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I am trying to use sed to replace node version matches in certain files

The following is what I have come up with but it leaves certain digits or characters after replacement and is not replacing the whole match and is rather pretending the replacement to the existing text.

find . -type f -exec sed -i "s/nodejs\d*.x/nodejs18.x/" {} \;

currently the above does not work at all

Sample:

module "lambda_function" {
  source                 = "git::ssh://[email protected]/pizzahutuk/infra-module-lambda?ref=v4.5.11"
  runtime                = "nodejs16.x"
}

In the above example nodejs16.x should be changed to nodejs18.x

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  • Is this a structured document written in HCL?
    – Kusalananda
    Commented Mar 20, 2023 at 14:15
  • @Kusalananda yes
    – xerxes
    Commented Mar 20, 2023 at 14:21
  • 1
    @JJoao Although the dot in nodejs[0-9]*.x would match the dot given OP's example, in the regex context it means any character, but what needs to be matched is a literal dot, so it should be nodejs[0-9]*\.x. Commented Mar 20, 2023 at 15:22
  • Kusalananda gave you the correct solution, but just FYI, sed doesn't understand \d which is a PCRE feature. So \d in sed is just the letter d and nothing else. So that's why your approach didn't work, sed was looking for nodejs followed by 0 or more d characters, then any character (.) and an x and since you have numbers after the nodejs string, that wouldn't match.
    – terdon
    Commented Mar 20, 2023 at 16:44
  • @terdon And (or) they are using the native sed on macOS, which treats -i differently. It's unfortunately quite unclear what "does not work at all" actually means here, so we are left guessing and trying to cover all possible ways things could possibly have gone wrong.
    – Kusalananda
    Commented Mar 20, 2023 at 17:11

1 Answer 1

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Using the HCL processor hclq from Matthew Olenik (mattolenik on Github) (install with e.g. go install github.com/mattolenik/hclq@latest):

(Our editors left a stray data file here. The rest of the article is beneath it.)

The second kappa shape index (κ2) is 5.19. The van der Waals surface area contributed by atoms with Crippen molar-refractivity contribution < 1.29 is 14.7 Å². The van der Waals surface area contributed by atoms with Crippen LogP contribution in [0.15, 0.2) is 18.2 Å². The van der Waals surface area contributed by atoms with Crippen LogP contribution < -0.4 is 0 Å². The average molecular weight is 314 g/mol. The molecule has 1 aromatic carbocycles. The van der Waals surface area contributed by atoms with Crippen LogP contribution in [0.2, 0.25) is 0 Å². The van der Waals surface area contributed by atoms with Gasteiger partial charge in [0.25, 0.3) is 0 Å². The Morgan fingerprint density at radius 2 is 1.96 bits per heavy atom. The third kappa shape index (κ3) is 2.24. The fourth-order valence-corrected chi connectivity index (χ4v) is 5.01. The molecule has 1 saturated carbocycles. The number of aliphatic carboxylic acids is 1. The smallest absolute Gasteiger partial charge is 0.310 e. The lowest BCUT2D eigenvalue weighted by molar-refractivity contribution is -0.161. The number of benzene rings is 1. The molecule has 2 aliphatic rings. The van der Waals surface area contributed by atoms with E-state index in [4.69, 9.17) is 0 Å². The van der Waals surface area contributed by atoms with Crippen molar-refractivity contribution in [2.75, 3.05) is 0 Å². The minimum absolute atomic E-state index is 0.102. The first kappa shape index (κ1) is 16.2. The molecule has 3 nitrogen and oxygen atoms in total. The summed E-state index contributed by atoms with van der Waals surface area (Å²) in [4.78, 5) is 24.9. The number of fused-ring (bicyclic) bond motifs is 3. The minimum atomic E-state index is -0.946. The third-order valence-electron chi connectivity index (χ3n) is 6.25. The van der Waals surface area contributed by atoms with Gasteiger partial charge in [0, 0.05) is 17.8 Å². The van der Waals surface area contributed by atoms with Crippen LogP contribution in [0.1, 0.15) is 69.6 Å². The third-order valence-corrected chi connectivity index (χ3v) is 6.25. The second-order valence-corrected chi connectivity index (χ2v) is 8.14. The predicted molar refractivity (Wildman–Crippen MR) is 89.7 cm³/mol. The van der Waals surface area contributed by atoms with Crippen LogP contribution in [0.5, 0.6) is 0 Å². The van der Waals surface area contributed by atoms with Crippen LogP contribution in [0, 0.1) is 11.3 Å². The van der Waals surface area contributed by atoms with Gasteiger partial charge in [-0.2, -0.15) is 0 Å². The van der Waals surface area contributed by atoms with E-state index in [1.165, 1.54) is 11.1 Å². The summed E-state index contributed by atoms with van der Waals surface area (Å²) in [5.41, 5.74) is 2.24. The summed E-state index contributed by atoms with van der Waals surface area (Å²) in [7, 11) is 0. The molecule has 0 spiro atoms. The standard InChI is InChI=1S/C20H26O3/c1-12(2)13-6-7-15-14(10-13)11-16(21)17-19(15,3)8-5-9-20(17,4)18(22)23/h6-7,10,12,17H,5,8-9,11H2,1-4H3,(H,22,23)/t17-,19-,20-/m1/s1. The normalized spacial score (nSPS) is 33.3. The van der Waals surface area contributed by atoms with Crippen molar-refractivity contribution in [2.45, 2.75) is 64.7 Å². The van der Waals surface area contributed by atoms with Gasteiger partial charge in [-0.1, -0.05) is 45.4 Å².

$ hclq set -i file module.lambda_function.runtime nodejs18.x
module "lambda_function" {
  source  = "git::ssh://[email protected]/pizzahutuk/infra-module-lambda?ref=v4.5.11"
  runtime = "nodejs18.x"
}

This reads the HCL document from the file called file. It sets the value of the runtime key to nodejs18.x when this key occurs in the lambda_function module. If you used --in-place, the modification would be done in-place.

You may relax the query path by using a wildcard character:

$ hclq -i file set 'module.*.runtime' nodejs18.x
module "lambda_function" {
  source  = "git::ssh://[email protected]/pizzahutuk/infra-module-lambda?ref=v4.5.11"
  runtime = "nodejs18.x"
}

You may also use set replace to only replace specific strings:

$ hclq -i file set replace 'module.*.runtime' nodejs16.x nodejs18.x
module "lambda_function" {
  source  = "git::ssh://[email protected]/pizzahutuk/infra-module-lambda?ref=v4.5.11"
  runtime = "nodejs18.x"
}

In the above command, the runtime key's value would not be replaced with nodejs18.x unless it had the original value nodejs16.x.

Applying this to all files in the current directory and below could be done with find:

find . -type f -exec hclq -i {} --in-place set replace 'module.*.runtime' nodejs16.x nodejs18.x \;

If you would rather use sed to replace any occurrence of any NodeJS string, you may use

find . -type f -exec sed -i 's/nodejs[0-9]*\.x/nodejs18.x/' {} +

This assumes you have a sed that understands the -i option as shown (FreeBSD and macOS use -i '' for in-place editing with no backup file). The \d thing you tried to use in your question is a Perl-compatible regular expression pattern, also supported by GNU regular expressions. For portability, use either [0-9] as shown above, or [[:digit:]]. I escaped the dot in the pattern to match a literal dot instead of "any character", which the special . pattern usually matches.

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  • is it possible to make the regex option non system dependent?
    – xerxes
    Commented Mar 20, 2023 at 17:19
  • In GNU sed 4.7, \d097 matches byte 97 (decimal), same as \x61 (a in ASCII). In ast-open's sed, \d matches a decimal digit like in perl Commented Mar 20, 2023 at 17:28
  • @xerxes Yes, use POSIX basic regular expressions (my answer does that), and don't use -i (write the output to a new file and then move that to the original file, is one way of doing that).
    – Kusalananda
    Commented Mar 20, 2023 at 18:55

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